Within My Means
I had more money than financial sense — until things got tough.
If you’ve been paying attention to my writing of late, you’ll know that I’ve found myself in a deepening pit of poverty, with any attempts to dig myself out of it ending in failure and more debt, insecurity and worry. I’m at the end of the limited resources I had remaining after a year of illness, and I had already relied far too much on friends and my few living relatives — there’s no more favours that I can ask. This morning I felt alone, and poor, and scared. I didn’t know how I would pay this month’s rent, and my landlord is a bastard who would kick me out at the slightest perceived misdemeanour. I genuinely thought I’d be homeless within a week. And then —
Out of nowhere, I received a backdated payment from a gig I’d forgotten about. And it was a substantial amount of money. Enough to actually do something about my problems. Enough to allow me to continue doing the work I love without having to attach a financial value to every word I write. Enough to allow me to learn and grow before the big paychecks start rolling in. Writing is what I love, and am good at. I can be my own boss, set my own terms, be the master of my own destiny. But until I checked my bank balance this morning, my life was out of control. My mind was all over the place, I was relying on the food bank in order to not starve, and I couldn’t afford to pay any of my bills, never mind the important ones.
I found myself here at the end of a long, complicated and painful journey. I’ve never really been able to manage my money properly, which became both a cause, and a result, of my current problems. I grew up in poverty, on a council estate in one of England’s forgotten seaside towns. It was idyllic, and probably the nicest council estate you’ve ever seen, but we were so damn poor, and we couldn’t take advantage of any of the opportunities that our beautiful surroundings offered. My parents prioritised: we had food on the table, and decent shoes on our feet. They spent money on what mattered, and recognised the value in investing in something slightly more expensive for a better quality and lifespan. I never really had to worry about budgeting, and prior to leaving home at 18 to attend university, my parents took care of everything.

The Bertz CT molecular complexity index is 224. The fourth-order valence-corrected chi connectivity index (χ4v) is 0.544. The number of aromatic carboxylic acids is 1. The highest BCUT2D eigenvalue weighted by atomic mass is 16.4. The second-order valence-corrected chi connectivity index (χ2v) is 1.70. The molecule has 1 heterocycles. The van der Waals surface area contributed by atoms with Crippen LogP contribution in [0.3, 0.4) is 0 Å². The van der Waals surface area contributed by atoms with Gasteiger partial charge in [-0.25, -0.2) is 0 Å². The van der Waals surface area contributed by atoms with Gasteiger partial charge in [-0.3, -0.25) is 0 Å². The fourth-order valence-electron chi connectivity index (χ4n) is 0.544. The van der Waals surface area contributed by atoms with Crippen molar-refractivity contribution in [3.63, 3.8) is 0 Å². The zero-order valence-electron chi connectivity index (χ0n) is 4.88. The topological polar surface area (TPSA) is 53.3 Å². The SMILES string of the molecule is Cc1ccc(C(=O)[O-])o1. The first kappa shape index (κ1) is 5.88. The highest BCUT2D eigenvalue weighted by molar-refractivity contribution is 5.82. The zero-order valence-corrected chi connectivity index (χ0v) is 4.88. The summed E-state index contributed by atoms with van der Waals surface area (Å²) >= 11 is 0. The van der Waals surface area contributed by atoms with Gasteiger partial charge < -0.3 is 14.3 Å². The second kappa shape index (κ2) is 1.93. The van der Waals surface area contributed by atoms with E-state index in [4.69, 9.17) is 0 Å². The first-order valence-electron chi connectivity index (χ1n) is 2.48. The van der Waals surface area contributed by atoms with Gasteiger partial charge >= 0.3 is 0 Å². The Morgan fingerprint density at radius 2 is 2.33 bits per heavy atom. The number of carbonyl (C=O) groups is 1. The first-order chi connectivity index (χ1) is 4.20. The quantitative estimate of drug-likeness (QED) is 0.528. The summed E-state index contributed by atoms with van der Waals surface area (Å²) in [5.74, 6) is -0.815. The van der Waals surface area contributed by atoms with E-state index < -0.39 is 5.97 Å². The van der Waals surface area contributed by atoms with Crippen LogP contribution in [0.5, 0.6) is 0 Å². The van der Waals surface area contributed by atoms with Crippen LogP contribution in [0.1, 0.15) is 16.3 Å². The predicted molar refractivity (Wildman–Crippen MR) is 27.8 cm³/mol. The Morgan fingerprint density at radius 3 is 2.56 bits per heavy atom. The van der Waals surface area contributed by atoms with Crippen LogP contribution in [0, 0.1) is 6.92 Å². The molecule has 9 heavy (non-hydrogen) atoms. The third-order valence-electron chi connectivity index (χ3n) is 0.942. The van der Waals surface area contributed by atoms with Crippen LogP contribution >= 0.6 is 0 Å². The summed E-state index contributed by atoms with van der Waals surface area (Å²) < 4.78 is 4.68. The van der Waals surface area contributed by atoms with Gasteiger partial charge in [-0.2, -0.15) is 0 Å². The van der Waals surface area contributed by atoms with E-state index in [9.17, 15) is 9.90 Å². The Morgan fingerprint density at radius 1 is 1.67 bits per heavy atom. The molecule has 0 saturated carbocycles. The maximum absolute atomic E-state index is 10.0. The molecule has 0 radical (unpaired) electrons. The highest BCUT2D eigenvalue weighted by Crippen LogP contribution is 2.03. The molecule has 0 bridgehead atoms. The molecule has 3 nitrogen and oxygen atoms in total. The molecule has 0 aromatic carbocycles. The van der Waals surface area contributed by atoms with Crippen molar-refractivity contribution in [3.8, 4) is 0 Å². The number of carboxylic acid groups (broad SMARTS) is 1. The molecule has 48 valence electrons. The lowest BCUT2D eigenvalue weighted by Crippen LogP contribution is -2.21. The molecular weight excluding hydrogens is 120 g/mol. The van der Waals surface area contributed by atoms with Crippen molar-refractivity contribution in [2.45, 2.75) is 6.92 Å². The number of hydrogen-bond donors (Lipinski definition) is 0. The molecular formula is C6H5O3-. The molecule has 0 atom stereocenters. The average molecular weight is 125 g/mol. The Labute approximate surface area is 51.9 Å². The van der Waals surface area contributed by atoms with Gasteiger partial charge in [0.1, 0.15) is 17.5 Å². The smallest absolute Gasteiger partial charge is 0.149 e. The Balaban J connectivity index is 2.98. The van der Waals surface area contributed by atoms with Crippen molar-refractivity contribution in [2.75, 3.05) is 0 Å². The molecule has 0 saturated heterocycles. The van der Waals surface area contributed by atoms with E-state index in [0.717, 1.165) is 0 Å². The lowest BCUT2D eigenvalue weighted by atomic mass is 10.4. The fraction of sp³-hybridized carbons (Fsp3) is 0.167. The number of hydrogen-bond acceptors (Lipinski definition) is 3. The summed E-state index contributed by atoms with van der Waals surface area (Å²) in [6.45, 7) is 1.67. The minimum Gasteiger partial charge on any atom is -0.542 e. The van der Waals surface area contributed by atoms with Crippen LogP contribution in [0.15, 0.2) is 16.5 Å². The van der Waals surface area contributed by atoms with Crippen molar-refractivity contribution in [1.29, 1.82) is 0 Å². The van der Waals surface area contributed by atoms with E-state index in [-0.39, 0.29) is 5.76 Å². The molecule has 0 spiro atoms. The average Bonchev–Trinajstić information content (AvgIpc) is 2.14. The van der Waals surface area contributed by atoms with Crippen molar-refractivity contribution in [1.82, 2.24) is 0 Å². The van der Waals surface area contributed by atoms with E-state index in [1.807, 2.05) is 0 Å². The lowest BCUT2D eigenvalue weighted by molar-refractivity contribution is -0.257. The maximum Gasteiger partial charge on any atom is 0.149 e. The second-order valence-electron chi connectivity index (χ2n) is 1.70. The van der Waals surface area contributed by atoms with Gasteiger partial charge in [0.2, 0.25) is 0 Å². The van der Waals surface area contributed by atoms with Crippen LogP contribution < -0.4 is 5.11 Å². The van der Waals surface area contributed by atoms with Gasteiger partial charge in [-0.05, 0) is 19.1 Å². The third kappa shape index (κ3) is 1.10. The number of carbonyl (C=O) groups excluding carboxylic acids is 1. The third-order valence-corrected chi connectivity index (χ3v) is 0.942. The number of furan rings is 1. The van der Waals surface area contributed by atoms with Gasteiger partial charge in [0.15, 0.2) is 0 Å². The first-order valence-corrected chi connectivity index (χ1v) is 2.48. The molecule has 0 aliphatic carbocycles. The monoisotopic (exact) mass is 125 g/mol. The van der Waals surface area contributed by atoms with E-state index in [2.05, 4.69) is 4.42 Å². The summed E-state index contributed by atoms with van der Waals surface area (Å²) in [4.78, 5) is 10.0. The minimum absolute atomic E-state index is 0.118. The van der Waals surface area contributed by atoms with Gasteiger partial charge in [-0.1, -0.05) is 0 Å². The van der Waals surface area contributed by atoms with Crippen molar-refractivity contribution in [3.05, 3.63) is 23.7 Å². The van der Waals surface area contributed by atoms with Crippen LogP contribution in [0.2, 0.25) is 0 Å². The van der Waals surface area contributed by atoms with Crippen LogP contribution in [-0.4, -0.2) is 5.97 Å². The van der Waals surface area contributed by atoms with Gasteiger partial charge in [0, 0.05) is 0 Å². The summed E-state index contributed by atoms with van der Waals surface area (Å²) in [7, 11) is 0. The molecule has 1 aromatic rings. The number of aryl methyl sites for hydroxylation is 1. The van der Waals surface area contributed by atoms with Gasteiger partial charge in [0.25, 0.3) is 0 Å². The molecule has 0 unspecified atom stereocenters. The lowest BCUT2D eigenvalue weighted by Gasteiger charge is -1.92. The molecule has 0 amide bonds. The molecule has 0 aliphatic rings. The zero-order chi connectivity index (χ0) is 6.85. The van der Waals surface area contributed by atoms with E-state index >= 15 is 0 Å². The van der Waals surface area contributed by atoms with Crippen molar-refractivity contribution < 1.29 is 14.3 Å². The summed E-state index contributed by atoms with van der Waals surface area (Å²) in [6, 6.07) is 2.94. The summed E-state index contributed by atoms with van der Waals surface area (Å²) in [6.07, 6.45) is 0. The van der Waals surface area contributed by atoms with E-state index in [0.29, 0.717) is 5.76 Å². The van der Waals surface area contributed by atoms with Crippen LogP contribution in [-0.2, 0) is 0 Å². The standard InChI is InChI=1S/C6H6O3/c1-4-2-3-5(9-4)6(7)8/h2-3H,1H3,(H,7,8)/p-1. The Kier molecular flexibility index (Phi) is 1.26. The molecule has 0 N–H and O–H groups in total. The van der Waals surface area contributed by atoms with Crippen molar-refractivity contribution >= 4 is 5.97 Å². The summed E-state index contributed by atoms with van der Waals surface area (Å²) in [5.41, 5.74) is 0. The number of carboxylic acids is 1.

I was lucky enough to go to university at a time when student loans and fee exemptions were enough to (just about) cover one’s living expenses and course costs. But I was reckless with my money, only avoiding real trouble by paying my rent in advance each term. If it had been taken weekly, I’d have been booted out by the end of October. And I just didn’t learn. I managed to somehow scrape through four years of my life on a pittance and still not learn how to budget properly. I was living like one of the rich kids (who, with hindsight, probably topped up my beer fund and enabled my descent into financial nihilism) but without the means to support even a poor kid’s lifestyle. I made some terrible choices, but I’ve accepted that part of my past and moved on.
My first job after graduation was well-paying and secure. I stayed in regular, skilled employment for the next 12 years, earning enough to carry on living the high life. But you can have too much of a good thing. I was focussing on experiences, and possessions, and treating each paycheck as a target value to spend, rather than a budget. I made a few serious attempts to save, but failed each time. There was always the temptation of a holiday, a new car, that fantastic cocktail dress. It was a fabulous life to have, but it stopped me from building my future.
About a year ago, I quit my well-paying job, partly through illness, and partly because I was sick of the patriarchal bullshit inherent in the industry. I wanted to undertake work that meant something, that made a difference, and I just wasn’t getting that through working for somebody else. Starting off, I had enough money to allow for three months figuring out how to get paid doing what I actually wanted to — which I was sure I’d have well underway during that timeframe.
It did not play out that way. Following my dramatic resignation from my nightmare job, I relapsed into crushing depression and anxiety. I do feel it was a normal reaction to the intense stress I’d been under in an unfulfilling workplace that didn’t value my skills. My sleep-wake cycle was off, my brain just wouldn’t do the things I needed it to, and I struggled to get out of my pyjamas each day, never mind leaving the house. For about the first six months I managed to achieve precisely zero. Well, that’s not entirely true. I had a ton of great ideas, but not the mental energy to do anything about them.